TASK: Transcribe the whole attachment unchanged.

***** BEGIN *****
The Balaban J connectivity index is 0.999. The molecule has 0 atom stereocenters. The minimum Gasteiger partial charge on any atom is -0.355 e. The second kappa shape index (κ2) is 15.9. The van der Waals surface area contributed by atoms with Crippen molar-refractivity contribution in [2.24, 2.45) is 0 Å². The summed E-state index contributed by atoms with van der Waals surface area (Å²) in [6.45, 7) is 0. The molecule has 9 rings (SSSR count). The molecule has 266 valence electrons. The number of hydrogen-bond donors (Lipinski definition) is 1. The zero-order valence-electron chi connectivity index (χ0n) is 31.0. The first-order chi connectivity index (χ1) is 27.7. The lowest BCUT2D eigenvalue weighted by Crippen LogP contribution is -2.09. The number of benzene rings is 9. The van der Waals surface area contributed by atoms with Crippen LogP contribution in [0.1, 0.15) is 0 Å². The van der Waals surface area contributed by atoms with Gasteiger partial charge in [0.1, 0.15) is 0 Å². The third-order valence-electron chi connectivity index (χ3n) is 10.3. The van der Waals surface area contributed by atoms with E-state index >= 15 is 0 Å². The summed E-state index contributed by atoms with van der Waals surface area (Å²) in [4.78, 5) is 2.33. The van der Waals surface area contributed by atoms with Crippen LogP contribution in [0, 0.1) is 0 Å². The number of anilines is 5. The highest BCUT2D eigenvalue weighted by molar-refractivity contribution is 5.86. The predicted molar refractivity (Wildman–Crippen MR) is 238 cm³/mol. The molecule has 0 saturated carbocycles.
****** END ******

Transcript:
The Balaban J connectivity index is 0.999. The molecule has 0 atom stereocenters. The minimum Gasteiger partial charge on any atom is -0.355 e. The second kappa shape index (κ2) is 15.9. The van der Waals surface area contributed by atoms with Crippen molar-refractivity contribution in [2.24, 2.45) is 0 Å². The summed E-state index contributed by atoms with van der Waals surface area (Å²) in [6.45, 7) is 0. The molecule has 9 rings (SSSR count). The molecule has 266 valence electrons. The number of hydrogen-bond donors (Lipinski definition) is 1. The zero-order valence-electron chi connectivity index (χ0n) is 31.0. The first-order chi connectivity index (χ1) is 27.7. The lowest BCUT2D eigenvalue weighted by Crippen LogP contribution is -2.09. The number of benzene rings is 9. The van der Waals surface area contributed by atoms with Crippen LogP contribution in [0.1, 0.15) is 0 Å². The van der Waals surface area contributed by atoms with Gasteiger partial charge in [0.1, 0.15) is 0 Å². The third-order valence-electron chi connectivity index (χ3n) is 10.3. The van der Waals surface area contributed by atoms with E-state index >= 15 is 0 Å². The summed E-state index contributed by atoms with van der Waals surface area (Å²) in [4.78, 5) is 2.33. The van der Waals surface area contributed by atoms with Crippen LogP contribution in [0, 0.1) is 0 Å². The number of anilines is 5. The highest BCUT2D eigenvalue weighted by molar-refractivity contribution is 5.86. The predicted molar refractivity (Wildman–Crippen MR) is 238 cm³/mol. The molecule has 0 saturated carbocycles.